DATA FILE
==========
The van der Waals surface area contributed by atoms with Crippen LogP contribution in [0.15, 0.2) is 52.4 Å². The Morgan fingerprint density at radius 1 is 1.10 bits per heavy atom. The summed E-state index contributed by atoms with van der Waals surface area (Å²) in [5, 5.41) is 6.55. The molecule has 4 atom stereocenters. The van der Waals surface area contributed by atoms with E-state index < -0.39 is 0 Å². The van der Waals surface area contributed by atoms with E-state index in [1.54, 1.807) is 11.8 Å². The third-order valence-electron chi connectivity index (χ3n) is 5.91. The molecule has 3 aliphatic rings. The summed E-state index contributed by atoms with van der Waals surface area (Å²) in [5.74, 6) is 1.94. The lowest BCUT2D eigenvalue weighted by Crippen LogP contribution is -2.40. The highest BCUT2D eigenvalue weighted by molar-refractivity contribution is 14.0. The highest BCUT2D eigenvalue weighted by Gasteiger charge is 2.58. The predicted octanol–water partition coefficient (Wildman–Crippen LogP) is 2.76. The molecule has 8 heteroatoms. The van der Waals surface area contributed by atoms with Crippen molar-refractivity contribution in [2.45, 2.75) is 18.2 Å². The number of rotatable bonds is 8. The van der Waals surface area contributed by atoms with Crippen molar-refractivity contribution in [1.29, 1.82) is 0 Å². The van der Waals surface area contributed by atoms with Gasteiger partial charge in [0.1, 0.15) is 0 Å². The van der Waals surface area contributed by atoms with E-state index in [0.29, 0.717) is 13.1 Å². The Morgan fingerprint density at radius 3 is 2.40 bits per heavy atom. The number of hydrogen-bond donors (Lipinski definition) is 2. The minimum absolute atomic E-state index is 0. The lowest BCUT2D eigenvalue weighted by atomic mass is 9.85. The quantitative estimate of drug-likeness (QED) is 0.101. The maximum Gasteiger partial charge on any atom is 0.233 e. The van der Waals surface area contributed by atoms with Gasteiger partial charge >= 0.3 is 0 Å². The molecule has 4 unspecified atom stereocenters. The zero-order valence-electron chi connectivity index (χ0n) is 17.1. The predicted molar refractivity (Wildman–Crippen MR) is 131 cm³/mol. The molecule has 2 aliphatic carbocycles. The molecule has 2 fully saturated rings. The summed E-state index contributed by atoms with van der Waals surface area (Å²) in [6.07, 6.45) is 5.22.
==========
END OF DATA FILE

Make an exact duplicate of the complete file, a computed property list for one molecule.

The van der Waals surface area contributed by atoms with Crippen LogP contribution in [0.15, 0.2) is 52.4 Å². The Morgan fingerprint density at radius 1 is 1.10 bits per heavy atom. The summed E-state index contributed by atoms with van der Waals surface area (Å²) in [5, 5.41) is 6.55. The molecule has 4 atom stereocenters. The van der Waals surface area contributed by atoms with E-state index < -0.39 is 0 Å². The van der Waals surface area contributed by atoms with E-state index in [1.54, 1.807) is 11.8 Å². The third-order valence-electron chi connectivity index (χ3n) is 5.91. The molecule has 3 aliphatic rings. The summed E-state index contributed by atoms with van der Waals surface area (Å²) in [5.74, 6) is 1.94. The lowest BCUT2D eigenvalue weighted by Crippen LogP contribution is -2.40. The highest BCUT2D eigenvalue weighted by molar-refractivity contribution is 14.0. The highest BCUT2D eigenvalue weighted by Gasteiger charge is 2.58. The predicted octanol–water partition coefficient (Wildman–Crippen LogP) is 2.76. The molecule has 8 heteroatoms. The van der Waals surface area contributed by atoms with Crippen molar-refractivity contribution in [2.45, 2.75) is 18.2 Å². The number of rotatable bonds is 8. The van der Waals surface area contributed by atoms with Crippen molar-refractivity contribution in [1.29, 1.82) is 0 Å². The van der Waals surface area contributed by atoms with Gasteiger partial charge in [0.1, 0.15) is 0 Å². The van der Waals surface area contributed by atoms with E-state index in [0.29, 0.717) is 13.1 Å². The Morgan fingerprint density at radius 3 is 2.40 bits per heavy atom. The number of hydrogen-bond donors (Lipinski definition) is 2. The minimum absolute atomic E-state index is 0. The lowest BCUT2D eigenvalue weighted by atomic mass is 9.85. The quantitative estimate of drug-likeness (QED) is 0.101. The maximum Gasteiger partial charge on any atom is 0.233 e. The van der Waals surface area contributed by atoms with Gasteiger partial charge >= 0.3 is 0 Å². The molecule has 4 unspecified atom stereocenters. The zero-order valence-electron chi connectivity index (χ0n) is 17.1. The predicted molar refractivity (Wildman–Crippen MR) is 131 cm³/mol. The molecule has 2 aliphatic carbocycles. The molecule has 2 fully saturated rings. The summed E-state index contributed by atoms with van der Waals surface area (Å²) in [6.07, 6.45) is 5.22.